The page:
Sunday, February 26, 2012

Quote of the Week from The Intelligent Investor, Rev. Ed (2009) by Benjamin Graham and Jason Zweig:
“About a half century ago the “miracles” were often accompanied by flagrant manipulation, misleading corporate reporting, outrageous capitalization structures, and other semifraudulent financial practices. All this brought on an elaborate system of financial controls by the SEC, as well as a cautious attitude toward common stocks on the part of the general public. The operations of the new “money managers” in 1965–1969 came a little more than one full generation after the shenanigans of 1926–1929. The specific malpractices banned after the 1929 crash were no longer resorted to—they involved the risk of jail sentences. But in many corners of Wall Street they were replaced by newer gadgets and gimmicks that produced very similar results in the end. Outright manipulation of prices disappeared, but there were many other methods of drawing the gullible public’s attention to the profit possibilities in “hot” issues. Blocks of “letter stock” could be bought well below the quoted market price, subject to undisclosed restrictions on their sale; they could immediately be carried in the reports at their full market value, showing a lovely and illusory profit. And so on. It is amazing how, in a completely different atmosphere of regulation and prohibitions, Wall Street was able to duplicate so much of the excesses and errors of the 1920s.”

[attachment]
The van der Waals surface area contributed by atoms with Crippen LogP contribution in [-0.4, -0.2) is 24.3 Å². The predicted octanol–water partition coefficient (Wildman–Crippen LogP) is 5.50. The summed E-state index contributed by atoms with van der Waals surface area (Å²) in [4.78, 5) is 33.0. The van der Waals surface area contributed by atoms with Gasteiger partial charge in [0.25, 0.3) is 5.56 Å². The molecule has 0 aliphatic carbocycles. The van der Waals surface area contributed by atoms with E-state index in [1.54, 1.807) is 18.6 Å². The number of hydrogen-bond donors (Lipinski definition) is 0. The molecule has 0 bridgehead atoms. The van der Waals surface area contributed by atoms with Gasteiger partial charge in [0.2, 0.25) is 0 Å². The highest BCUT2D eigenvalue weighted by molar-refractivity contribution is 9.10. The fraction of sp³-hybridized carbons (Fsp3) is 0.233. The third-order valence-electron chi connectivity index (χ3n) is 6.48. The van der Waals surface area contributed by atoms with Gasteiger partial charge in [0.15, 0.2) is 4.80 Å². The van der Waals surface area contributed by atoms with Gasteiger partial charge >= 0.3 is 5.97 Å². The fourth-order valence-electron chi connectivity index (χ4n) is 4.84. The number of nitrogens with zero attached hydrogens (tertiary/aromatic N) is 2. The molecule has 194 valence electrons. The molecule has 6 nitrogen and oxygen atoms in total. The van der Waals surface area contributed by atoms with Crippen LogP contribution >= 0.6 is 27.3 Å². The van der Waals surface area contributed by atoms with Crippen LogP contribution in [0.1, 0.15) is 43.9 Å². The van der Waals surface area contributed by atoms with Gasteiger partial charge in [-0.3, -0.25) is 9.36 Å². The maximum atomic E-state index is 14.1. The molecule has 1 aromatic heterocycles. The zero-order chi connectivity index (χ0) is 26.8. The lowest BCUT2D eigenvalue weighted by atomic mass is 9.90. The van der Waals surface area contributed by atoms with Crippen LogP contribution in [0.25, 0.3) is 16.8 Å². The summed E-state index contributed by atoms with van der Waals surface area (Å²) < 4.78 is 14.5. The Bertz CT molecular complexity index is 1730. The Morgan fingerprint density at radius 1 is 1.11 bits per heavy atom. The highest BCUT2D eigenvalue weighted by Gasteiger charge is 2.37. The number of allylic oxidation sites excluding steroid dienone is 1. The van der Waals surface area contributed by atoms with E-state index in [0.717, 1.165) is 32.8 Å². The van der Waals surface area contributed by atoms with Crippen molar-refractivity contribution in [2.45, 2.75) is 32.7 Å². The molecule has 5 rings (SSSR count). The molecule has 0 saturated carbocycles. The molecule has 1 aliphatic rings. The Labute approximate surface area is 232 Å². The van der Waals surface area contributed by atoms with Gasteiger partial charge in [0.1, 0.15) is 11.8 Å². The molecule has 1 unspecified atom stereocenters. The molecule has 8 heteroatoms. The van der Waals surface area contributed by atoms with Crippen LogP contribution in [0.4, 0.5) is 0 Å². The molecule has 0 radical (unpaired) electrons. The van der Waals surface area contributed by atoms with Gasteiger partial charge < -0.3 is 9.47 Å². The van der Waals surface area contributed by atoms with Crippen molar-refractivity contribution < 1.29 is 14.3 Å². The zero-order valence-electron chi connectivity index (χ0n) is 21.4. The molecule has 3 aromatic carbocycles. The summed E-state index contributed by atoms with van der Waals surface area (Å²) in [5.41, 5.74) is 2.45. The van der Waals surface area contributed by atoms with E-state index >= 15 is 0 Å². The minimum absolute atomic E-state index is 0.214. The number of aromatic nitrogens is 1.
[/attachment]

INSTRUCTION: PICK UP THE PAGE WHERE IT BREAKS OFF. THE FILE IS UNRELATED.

Graham was talking about the late 1960’s, a period few recall today, that presaged nearly 16 years of a sideways stock market. Now another full generation later, these insights are once again especially relevant. New “hot” issues within technology (ie. Facebook), fraudulent practices in mortgage lending, debt-heavy capitalization structures and the continued absence of mark-to-market accounting are the new means of portraying illusory profits. Graham then continues:
“No doubt there will be new regulations and new prohibitions. The specific abuses of the late 1960s will be fairly adequately banned from Wall Street. But it is probably too much to expect that the urge to speculate will ever disappear, or that the exploitation of that urge can ever be abolished. It is part of the armament of the intelligent investor to know about these “Extraordinary Popular Delusions,” and to keep as far away from them as possible.”
The Dodd–Frank Wall Street Reform and Consumer Protection Act represents the most recent set of regulations intended to prevent, or at least limit, the most recent forms of abuse. Just as the reforms of the 1930’s, 1970’s and even 2000’s have failed to alter this dominant cycle, the current efforts are almost certain to follow the same path. Regulations may prevent a repeat of the exact actions previously abused, but may also provide the loopholes necessary for the next semi-fraudulent scheme. Both investors and policy markers should be wary of these historical lessons when approaching future actions.

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